Primary care is one of the most common ways people access mental health treatment in this country. When we are experiencing mild to moderate mental health issues, such as anxiety or depression, the family physician is often the first person we speak to.
In fact, an estimated three quarters of Canadians rely on their primary care provider – a family physician or nurse practitioner – to address their mental health needs, according to the Ontario Medical Association.
Given the rise in mental health cases, that is troubling on several fronts.
First, it is troubling given that so many people in this country lack access to a primary care provider. If you are racialized, if you do not speak English, if you experience poverty or if you live in a rural or remote community, you are far less likely to have a primary care provider. Who and where are these people turning to for help with their mental health?
Second, there are trickle-down impacts on the primary care providers who are deluged with patients who have mental health concerns. How are they meeting their patients’ needs, both for patients with and without mental health concerns? What is the impact on their practice? Are they less likely to take on more or new clients?
What is clear is that when it comes to patients with mental health concerns, the current health-care setup is not working. Waitlists are excessively long. People continue to live with untreated mental health struggles.
For certain segments of the population, that number is even higher. Our own polling from earlier this year suggested that two thirds – or 66 per cent – of women between the ages of 18 and 35 are living with a mental health condition.
The poll offered insights into treatment. A large majority of people said they would be more likely to access mental health supports if there was someone to help guide them.
Our organization sees this as both a problem and an opportunity.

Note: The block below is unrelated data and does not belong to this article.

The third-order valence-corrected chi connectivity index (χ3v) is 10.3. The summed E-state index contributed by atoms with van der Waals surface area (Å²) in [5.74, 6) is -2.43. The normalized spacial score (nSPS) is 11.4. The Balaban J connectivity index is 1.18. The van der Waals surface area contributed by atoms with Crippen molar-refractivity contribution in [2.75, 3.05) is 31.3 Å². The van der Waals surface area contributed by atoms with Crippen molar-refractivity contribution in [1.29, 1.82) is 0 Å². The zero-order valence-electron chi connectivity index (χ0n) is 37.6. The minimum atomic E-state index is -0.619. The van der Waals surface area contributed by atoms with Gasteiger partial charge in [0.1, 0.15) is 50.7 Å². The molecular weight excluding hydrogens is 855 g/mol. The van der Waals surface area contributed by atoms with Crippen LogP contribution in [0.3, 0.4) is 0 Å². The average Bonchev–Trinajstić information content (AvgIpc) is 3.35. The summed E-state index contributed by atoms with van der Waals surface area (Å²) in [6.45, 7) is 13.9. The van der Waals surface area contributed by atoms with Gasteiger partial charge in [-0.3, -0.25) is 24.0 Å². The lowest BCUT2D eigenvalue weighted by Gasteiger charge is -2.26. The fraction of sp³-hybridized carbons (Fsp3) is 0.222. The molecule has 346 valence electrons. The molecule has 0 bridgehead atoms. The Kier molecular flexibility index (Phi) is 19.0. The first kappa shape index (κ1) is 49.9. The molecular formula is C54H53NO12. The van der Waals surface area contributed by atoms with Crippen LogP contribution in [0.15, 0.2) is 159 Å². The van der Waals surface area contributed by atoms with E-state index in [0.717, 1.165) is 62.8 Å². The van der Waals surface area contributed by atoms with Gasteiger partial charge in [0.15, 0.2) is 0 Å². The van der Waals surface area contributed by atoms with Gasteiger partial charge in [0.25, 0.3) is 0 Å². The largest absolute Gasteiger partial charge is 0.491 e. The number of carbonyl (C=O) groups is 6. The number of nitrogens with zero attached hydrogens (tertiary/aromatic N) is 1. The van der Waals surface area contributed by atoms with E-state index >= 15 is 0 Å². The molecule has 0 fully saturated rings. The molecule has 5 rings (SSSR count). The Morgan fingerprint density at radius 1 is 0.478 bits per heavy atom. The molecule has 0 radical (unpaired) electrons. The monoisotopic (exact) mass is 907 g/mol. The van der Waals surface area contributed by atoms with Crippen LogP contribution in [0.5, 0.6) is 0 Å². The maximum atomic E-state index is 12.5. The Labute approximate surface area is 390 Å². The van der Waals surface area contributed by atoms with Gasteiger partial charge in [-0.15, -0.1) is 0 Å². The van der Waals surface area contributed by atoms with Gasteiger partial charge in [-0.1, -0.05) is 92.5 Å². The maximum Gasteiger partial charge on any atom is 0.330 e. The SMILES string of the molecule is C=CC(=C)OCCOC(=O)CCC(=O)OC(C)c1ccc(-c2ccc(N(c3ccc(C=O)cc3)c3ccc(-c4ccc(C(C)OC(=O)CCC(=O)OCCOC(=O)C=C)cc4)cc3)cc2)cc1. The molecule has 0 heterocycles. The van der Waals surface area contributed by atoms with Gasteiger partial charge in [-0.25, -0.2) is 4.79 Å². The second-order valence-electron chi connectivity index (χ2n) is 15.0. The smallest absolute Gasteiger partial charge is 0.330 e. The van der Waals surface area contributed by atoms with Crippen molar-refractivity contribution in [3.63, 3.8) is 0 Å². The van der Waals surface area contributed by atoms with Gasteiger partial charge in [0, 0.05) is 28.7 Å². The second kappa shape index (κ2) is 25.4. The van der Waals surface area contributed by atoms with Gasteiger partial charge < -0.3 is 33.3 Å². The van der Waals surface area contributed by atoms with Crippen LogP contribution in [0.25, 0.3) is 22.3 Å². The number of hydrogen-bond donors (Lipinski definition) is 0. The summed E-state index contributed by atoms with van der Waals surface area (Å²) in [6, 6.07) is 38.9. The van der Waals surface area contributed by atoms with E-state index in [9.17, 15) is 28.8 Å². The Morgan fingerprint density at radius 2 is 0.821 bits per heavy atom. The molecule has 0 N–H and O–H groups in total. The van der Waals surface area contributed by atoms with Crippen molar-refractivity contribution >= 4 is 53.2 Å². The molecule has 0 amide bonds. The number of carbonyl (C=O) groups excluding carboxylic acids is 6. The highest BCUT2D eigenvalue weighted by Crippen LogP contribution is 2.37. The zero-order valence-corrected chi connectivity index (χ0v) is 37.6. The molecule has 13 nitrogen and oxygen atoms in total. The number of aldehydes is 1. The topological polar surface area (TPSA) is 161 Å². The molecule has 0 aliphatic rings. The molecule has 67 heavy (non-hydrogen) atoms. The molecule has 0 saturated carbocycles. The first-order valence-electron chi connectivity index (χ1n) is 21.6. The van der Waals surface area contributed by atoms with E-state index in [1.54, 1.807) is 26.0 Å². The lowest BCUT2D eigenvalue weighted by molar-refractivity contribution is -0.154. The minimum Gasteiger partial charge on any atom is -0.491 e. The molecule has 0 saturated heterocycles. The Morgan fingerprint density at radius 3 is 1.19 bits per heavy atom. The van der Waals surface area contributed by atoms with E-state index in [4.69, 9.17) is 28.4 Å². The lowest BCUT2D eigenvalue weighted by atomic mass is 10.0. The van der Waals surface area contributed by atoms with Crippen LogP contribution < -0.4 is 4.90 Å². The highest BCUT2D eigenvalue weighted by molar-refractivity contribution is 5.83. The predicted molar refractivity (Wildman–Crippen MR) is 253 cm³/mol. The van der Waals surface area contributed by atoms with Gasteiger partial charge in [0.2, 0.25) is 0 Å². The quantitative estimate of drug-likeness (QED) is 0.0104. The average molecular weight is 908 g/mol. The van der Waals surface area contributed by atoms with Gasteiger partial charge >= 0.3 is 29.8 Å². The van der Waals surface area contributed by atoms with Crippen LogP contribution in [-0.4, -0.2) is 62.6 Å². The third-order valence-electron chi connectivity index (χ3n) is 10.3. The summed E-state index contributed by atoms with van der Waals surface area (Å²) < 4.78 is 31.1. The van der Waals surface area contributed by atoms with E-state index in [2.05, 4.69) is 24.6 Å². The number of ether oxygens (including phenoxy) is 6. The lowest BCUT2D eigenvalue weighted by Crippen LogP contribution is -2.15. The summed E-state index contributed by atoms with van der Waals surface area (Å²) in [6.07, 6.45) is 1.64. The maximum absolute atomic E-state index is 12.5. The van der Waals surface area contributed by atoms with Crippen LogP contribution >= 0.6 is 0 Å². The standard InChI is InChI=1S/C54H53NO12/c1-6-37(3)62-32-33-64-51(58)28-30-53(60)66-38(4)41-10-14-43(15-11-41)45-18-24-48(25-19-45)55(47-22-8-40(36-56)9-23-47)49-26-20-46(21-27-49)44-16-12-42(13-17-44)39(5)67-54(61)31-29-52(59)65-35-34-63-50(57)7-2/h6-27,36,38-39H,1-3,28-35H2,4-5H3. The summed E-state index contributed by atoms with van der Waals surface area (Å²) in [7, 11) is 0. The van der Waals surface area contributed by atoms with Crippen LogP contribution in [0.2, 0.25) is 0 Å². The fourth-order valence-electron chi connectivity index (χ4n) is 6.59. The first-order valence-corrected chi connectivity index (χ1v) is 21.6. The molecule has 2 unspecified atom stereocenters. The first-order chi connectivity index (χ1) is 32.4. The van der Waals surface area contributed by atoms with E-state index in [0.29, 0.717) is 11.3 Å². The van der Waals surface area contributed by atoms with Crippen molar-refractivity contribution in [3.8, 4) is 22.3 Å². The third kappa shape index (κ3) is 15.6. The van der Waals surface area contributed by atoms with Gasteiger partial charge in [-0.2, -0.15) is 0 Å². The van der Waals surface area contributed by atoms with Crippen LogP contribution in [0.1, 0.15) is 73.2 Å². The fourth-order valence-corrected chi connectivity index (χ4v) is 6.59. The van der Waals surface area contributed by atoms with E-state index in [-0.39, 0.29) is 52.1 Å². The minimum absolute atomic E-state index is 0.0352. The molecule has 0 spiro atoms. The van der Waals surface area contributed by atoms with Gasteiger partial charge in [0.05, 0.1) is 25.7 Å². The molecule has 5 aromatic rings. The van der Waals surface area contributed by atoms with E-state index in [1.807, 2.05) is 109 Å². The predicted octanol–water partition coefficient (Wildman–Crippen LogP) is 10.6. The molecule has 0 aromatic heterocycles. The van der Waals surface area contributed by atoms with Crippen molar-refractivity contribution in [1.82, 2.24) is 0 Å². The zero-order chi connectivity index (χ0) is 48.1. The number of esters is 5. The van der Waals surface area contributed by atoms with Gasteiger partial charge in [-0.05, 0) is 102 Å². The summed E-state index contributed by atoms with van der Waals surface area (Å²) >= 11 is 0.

There are more than 24,000 registered social workers in Ontario. They are the largest group of mental health providers in the province – and the country, for that matter. That means that while psychiatric care is laden with considerable waitlists, social workers are often more available. They are trained to address the underlying problems often associated with declining physical and mental health: poverty, education, housing instability, access to nutritious food and other factors known as “social determinants of health.”
Where there are social workers in primary health care teams, they provide individual and group counselling, conduct assessments, and provide system navigation by connecting patients to treatment, care or other limited resources. They are extremely useful additions to teams.
The issue is most family physicians – an estimated 70 per cent – are not enrolled in teams. As a result, there are relatively few social workers currently employed in primary care.
We want that to change.
We see two possible starting points. Government could increase the numbers of primary care teams, ensuring funding to hire enough social workers, or it could make it easier for family physicians and nurse practitioners to work collaboratively in a team. A dedicated referral and consult system, for example, would facilitate fast connections with available social workers in the area.
The impact would be swift and dramatic. More people would have access to mental health care; primary care providers would be able to take on more patients; and fewer people would be forced to wait for care.
This is a win for patients, a win for equity-deserving groups, a win for primary care providers and a win for society as a whole.
Rachelle Ashcroft, Shelley Allen, Zeenat Ahmad, Lee-Ann Boucher, Geneviève Côté, Lori Dunne, Candace Hind, Julia Henderson, Lauren Massey, Nathalie Mehrer, Beverley Jones, and Carolyn Voort contributed to this article.
A strong majority, or 82 per cent of respondents, say it is important for mental health providers to have a wide range of backgrounds and experiences, including diverse racial, ethnic and cultural backgrounds as well as diverse gender identities.
The lowest-income Ontarians are least likely, at 27 per cent, to have accessed mental health supports over the past year.
Half of Ontarians would be more likely to access mental health supports if they were covered by their employers’ benefits programs.
Among those who tried to access help but were unable to, waitlists were the No. 1 concern (60 per cent).
Three in five people, or 57 per cent, said they would turn to their family doctor if they were experiencing a mental health crisis.